climbing water
liquid modulation


This is a system of small pump modules that work together as a powerful array.  Each is independently powered by an onboard solar charged battery supply.  The lack of central power means short wire runs, and no resistance in the electrical lines.  The electric motor is driven by a capacitor which pulses only when it is fully charged by the photovoltaic cell or battery.  Thus the pump operates in powerful quick bursts at regular intervals.  Each pump module has its own intelligent microcontroller and various sensors that let it work in efficient harmony with the other pumps in the array.  The bottom of every pump module is a basin that holds about a quarter liter capacity of water.

The biggest efficiency hurdle in pumping water up over 5 meters, is the back pressure of the water column in the pipeline.  This can be avoided by stepping the rise in more manageable distances.   And so the modular pump array is an effective strategy for boosting efficiency and getting the job done economically.  The individual pumps need not be powerful.  At each cycle, they only need to push a small amount of water a short distance.  The cycle rate is determined by the amount of energy produced by the photovoltaic cells. Typically, the capacitor will take about 8 seconds to charge, during which time the electric motor can rest before another sprint.  A module will intelligently delay pumping if the module below it is falling behind.  There is a water level sensor in each basin that tells the microcontroller when to wait, and when to resume.  The pause is only a matter of seconds, but the array operates most efficiently when synchronized.  The pump modules fire one after another in a ripple effect.  The pumps are connected only by a length of hose, but that is enough for effective communication between modules.  The result is a reverse cascade, bringing water quickly and steadily up the staircase.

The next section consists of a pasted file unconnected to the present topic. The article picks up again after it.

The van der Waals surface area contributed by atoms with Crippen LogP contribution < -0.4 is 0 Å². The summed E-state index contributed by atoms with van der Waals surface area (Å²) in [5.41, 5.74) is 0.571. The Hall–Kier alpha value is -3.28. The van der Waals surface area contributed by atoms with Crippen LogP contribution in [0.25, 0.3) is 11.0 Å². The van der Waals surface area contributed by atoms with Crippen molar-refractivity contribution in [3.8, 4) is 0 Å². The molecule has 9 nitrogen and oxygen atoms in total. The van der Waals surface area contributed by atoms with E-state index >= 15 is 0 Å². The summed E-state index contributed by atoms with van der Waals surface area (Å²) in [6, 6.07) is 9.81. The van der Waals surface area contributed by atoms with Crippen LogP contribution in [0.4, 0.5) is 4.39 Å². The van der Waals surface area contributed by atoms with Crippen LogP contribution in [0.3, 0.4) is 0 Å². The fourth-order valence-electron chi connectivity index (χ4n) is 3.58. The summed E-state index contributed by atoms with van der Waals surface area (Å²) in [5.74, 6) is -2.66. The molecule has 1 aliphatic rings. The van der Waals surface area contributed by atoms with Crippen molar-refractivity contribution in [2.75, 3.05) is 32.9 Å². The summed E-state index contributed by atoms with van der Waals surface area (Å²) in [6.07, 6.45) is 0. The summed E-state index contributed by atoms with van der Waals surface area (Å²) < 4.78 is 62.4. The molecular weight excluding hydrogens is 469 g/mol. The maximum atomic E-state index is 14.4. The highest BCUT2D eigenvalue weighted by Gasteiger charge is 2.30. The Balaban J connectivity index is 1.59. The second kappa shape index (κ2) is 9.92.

The target retail price for the individual modules is under $25 USD.  This is possible because no exotic parts are being used.  For example, the arduino nano microcontroller, 1W radio shack solar cell, and 5V electric hobby motor, all wholesale for under $5.  Other parts are standard pipe fittings.  

Optimally, it requires 20 modules to raise water 6 meters at an average rate of 85 liters per hour.  With a $1500 USD budget, that will buy a farmer 3 arrays worth of modules, with a total pumping capacity of 255 LPH.  60 modules will fit easily in a large suitcase if partially disassembled.  Or alternatively they can be stacked on a cart.  Each module weighs less than a kilogram.  Setup is quick and easy requiring no tools.  The modules clamp to standard galvanized steel pipe using hand tightened knobs.

The microcontrollers keep a service record and daily performance record of themselves, which should be downloaded nightly and stored remotely.  That way you can fine tune the location and placement of modules for ever better results.  You'll also be alerted about modules in need of adjustment or servicing.  System software can be continually upgraded with the onboard microUSB port.  Unforeseen features or customizations for specialty applications may arise at a later date.  the microcontrollers also double as a charge controller for the AA NiMH batteries.  When there is momentary shade, the batteries can fill in for the solar cells to maintain optimal timing without hesitation.

By pumping smart, we achieve our target goals with only 60 watts of free clean energy.